State Refers to Crisis Pregnancy Centers

Louisiana law refers women to crisis pregnancy centers (CPCs). In connection with the state’s biased-counseling and mandatory-delay law, when a woman tells a health-care provider she is considering abortion, the provider must give her a state-maintained list of facilities that will satisfy the law’s mandate. CPCs are included on the list without disclaimer of their biased nature and are not distinguished from legitimate health centers.  La. Rev. Stat. Ann. § 40:1061.17 (Enacted, 1978; Last Amended, 2012; Renumbered 2015).


State has Anti-Choice License Plates

Louisiana law provides for a "Choose Life" license-plate program that funnels money to anti-choice organizations. The program is operated by the state Department of Public Safety and Corrections and drivers are able to purchase the specialty license plate for a fee. A percentage of the fee is retained by the state to recoup administrative costs; the rest of the funds are directed to the Louisiana Right to Life Education Committee.  La. Rev. Stat. § 47:463.61 (Enacted 1999, Amended 2010).


Refusals & Guarantees

Refusals of Medical Care

ABORTION REFUSAL CLAUSE

Louisiana allows certain individuals or entities to refuse to provide abortion services.

To whom does the refusal clause apply?  Physicians, nurses, students or other persons or corporations, workers or employees in any social service agency, or hospitals, clinics, or other facilities or institutions.

What does the refusal clause allow?  No physician, nurse, student, or other person or corporation may be held civilly or criminally liable or be discriminated against for refusing to recommend, counsel, perform, assist, or accommodate an abortion for any reason.  No social service agency employee or worker may be held civilly or criminally liable or be discriminated against for refusing to take part in, recommend, or counsel an abortion.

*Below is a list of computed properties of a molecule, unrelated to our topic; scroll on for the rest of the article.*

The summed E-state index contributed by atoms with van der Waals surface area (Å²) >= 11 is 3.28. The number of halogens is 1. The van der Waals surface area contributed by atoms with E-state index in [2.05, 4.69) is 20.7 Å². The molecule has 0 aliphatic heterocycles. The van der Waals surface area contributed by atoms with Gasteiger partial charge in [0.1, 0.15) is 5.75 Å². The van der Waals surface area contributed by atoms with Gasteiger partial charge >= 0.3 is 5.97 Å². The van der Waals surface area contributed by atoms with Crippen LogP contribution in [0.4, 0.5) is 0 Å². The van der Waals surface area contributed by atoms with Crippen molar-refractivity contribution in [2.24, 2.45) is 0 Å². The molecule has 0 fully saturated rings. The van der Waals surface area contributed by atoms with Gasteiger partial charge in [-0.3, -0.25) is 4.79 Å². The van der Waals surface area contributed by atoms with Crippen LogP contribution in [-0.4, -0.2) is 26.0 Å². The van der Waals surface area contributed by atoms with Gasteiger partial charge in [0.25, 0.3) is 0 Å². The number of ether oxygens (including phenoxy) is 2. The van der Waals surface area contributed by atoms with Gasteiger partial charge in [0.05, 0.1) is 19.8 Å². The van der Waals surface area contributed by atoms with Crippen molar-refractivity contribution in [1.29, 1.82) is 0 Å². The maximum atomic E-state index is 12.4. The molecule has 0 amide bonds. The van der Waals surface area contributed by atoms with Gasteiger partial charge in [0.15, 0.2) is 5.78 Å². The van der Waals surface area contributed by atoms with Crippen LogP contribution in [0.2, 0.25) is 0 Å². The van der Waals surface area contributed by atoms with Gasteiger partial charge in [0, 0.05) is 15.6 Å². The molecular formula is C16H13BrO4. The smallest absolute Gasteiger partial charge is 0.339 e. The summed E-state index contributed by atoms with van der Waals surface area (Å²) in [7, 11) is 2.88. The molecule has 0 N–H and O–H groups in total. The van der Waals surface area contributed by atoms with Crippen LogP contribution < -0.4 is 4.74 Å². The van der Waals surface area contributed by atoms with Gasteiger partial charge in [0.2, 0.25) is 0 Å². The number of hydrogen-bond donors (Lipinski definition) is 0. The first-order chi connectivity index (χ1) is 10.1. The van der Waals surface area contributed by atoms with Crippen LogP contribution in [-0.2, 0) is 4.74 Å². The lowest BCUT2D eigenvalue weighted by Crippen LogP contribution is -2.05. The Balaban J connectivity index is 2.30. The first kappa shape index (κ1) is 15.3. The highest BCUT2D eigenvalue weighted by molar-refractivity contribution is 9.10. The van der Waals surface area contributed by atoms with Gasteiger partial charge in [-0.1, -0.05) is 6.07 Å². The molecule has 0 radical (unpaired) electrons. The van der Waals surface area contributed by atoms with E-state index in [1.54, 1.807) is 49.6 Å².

No hospital or facility of any kind may be held civilly or criminally liable or be discriminated against for refusing to permit or accommodate abortion.  No hospital or medical facility may be denied government assistance, be discriminated against, or be pressured in any way for refusing to permit its facilities, staff, or employees to be used in any way for the purpose of proving abortion services.

Does the law require the refusing individual or entity to notify the persons affected?  The law requires refusing individuals to notify the persons affected, but does not require refusing entities to notify the persons affected.

Are there circumstances under which a refusal clause may not be exercised?  Yes.  The refusal clause does not apply to medical emergency situations when individuals refuse to provide services.  In addition, the law specifies that individuals’ refusals can only be exercised "to the extent that patient access to health care is not compromised."

Does the law require the refusing individual or entity to provide medically and factually accurate information or provide a referral for abortion services?  No.

Does the law provide a mechanism for women to otherwise obtain specific reproductive-health services, information, or referrals if an individual and/or entity exercises a refusal clause?  Possibly, in some circumstances.  The law stipulates that, in the event that an individual refuses to provide medical services, a health-care facility must have "sufficient staff to provide patient care."

La. Rev. Stat. Ann. §§ 40:1061.2  to .4 (Enacted 1973, Renumbered 2015).  La. Rev. Stat. Ann. §§40:1061.20, 40:1245.1 (Enacted 2009, Renumbered 2015).


Counseling & Referral Bans

Counseling & Referral Ban

No person employed by the state of Louisiana or employed by a social-service agency that receives government assistance shall recommend abortion unless it is a physician acting to preserve a woman’s life.  La. Rev. Stat. Ann. § 40:1061.5  (Enacted 1973; Last Amended 1978; Renumbered 2015).

No employee, representative, or affiliate of an elective-abortion provider can provide education or materials on any health topic, including human sexuality or family planning, in public elementary, secondary, or charter schools receiving state funding.  La. Rev. Stat. Ann. §40:1061.7(Enacted 2014).